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Old 05-05-2009, 09:49 AM
 
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Bascially it has been shown that it is working out well because of the expnse to produce without big incentives;it gets less gallons from a barel of oil than other additives;it gets between 20% and 27%(consumer reports figures) i milaeage poer tanik and was mandated or else would ahve been dropped long ago and congress as expressed no desire to expand the mandate for these reasons. It afterall had to be mandate the amount used to belnd the fuel. It also has expensive tranportation problems because it can't be pipelined because of corrosion problems ;so its truck which limits its distrubution because of expense.It bascially was a bill that mnandated usuage to the benefit of a specall interest that wanted to make money with a otherwise not profitable product.
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Old 05-05-2009, 10:44 AM
 
Location: South Coast of Nebraska
252 posts, read 428,681 times
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Quote:
Originally Posted by BrokenTap View Post
Ethanol, as it currently stands using corn, is not the answer. .
But the biggest thing is, corn only produces something like 200 gallons of ethanol to the acre. Sugar Cane produces 600 gallons to the acre, but cattails produce a whopping 1000 gallons to the acre. My stance is not to abandon ethanol as a source, but to stop using the most lousy crop to get ethanol. We need to look at crops that do not take up valuable arable land. Until that happens it is silly to pay less at the pump and more at the grocery store.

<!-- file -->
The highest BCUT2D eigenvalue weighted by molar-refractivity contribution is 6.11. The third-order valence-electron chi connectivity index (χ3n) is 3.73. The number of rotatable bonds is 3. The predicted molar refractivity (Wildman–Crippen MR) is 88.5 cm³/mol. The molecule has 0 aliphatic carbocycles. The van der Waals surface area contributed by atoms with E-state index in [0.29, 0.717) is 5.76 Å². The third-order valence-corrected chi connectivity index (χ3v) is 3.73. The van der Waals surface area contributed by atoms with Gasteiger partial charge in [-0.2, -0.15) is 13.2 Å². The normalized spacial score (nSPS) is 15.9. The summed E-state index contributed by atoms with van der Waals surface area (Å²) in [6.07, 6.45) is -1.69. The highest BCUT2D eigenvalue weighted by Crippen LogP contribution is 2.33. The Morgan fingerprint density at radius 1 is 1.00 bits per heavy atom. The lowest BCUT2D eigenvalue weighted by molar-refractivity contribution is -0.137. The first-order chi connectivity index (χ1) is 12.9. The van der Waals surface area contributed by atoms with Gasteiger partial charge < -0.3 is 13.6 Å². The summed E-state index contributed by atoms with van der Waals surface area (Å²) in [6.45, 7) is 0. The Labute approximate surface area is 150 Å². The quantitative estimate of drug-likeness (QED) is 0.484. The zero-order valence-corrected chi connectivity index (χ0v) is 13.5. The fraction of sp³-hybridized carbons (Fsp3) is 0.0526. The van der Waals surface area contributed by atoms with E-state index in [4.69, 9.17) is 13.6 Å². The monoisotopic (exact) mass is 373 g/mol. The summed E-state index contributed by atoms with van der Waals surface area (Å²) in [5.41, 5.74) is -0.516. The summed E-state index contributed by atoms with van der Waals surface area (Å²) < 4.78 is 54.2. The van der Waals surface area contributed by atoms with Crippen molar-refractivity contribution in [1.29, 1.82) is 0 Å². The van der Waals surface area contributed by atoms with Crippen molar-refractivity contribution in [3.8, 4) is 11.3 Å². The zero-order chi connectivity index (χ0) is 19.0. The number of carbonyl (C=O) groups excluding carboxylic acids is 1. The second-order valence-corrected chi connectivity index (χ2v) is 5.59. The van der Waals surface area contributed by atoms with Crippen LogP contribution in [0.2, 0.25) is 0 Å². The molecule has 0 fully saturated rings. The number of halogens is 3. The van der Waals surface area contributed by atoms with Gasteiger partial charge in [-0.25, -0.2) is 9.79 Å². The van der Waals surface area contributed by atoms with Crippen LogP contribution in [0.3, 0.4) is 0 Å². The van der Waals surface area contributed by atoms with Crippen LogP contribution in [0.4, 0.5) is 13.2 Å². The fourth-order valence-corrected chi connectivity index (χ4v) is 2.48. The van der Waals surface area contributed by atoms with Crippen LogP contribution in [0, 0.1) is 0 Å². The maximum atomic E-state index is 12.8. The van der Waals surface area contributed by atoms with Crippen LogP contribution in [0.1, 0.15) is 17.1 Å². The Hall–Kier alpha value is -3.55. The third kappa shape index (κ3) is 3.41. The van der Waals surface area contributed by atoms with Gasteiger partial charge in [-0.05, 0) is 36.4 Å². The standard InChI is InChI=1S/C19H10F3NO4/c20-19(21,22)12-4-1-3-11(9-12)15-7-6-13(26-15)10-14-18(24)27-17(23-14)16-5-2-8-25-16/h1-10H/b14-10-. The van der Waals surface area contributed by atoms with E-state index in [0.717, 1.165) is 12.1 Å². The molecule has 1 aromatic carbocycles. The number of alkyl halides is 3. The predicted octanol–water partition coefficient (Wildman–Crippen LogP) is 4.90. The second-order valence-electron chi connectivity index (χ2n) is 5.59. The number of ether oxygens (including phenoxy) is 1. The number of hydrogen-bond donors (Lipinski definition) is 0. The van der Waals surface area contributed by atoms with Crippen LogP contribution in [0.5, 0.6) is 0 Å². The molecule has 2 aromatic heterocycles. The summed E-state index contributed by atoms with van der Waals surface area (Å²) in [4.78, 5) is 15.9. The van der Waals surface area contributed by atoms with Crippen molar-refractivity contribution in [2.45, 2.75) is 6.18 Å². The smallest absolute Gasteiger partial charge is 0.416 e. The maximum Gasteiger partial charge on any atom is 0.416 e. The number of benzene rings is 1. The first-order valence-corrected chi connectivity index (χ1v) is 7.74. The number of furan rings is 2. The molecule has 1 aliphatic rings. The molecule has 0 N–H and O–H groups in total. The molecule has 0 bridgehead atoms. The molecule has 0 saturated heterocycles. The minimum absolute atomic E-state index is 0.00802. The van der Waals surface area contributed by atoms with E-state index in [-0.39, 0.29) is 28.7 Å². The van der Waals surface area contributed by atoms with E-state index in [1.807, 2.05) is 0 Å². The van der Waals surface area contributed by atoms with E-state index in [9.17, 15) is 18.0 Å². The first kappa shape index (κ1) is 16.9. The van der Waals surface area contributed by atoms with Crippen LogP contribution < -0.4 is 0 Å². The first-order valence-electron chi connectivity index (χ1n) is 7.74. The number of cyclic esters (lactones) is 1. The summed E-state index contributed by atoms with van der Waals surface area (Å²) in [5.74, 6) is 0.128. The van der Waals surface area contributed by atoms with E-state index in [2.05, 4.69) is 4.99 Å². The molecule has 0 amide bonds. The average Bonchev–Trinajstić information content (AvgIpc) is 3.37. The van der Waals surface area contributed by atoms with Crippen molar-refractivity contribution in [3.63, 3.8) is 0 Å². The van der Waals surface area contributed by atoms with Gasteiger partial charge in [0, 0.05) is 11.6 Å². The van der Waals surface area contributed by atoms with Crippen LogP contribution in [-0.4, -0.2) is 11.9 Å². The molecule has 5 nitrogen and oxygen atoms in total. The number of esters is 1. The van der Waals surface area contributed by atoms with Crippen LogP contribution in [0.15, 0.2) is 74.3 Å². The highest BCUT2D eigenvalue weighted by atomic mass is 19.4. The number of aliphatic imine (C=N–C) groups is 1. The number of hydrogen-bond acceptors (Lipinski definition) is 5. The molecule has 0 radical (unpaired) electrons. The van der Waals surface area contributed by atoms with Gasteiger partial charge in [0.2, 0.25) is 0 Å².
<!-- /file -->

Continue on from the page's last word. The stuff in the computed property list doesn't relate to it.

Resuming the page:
So, what is your information about this? Can the current ethanol plants be easily converted to production from grass sources?

I heard that "cutting grass" across the plains is not a viable idea because of the mass that would be required. Is that true? Would there be enough ground for sugar beets..and would that be profitable enough to attract pasture land? And, if it was, would there be a 'Ted Turner type' advance on wilderness preservation?
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Old 05-05-2009, 11:09 AM
 
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No, the current ethanol plants can not be easily converted to grass sources.

Also, the technology for converting many other sources to ethanol are still years away .
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Old 05-09-2009, 08:43 PM
 
Location: South Dakota
732 posts, read 2,648,927 times
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Originally Posted by marmac View Post
No, the current ethanol plants can not be easily converted to grass sources.

Also, the technology for converting many other sources to ethanol are still years away .
Correct. The appropriate enzymes to convert corn stover [stalks and leaves], grasses, wood waste, and other organic products are under research, but do not currently exist in industrial production quantities or qualities. Corn is easily distilled into alcohol. Organic waste is not. Any distillation process - corn or stover or grass - requires energy. The trick is to put less into the process than comes out of the process. That net energy gain simply doesn't exist - I know that's a point of argument in some quarters and there are conflicting "studies" depending upon what industry is funding the research - with grain distillate. And that's the fundamental problem.

Last edited by windtimber; 05-09-2009 at 08:46 PM.. Reason: Added a bit.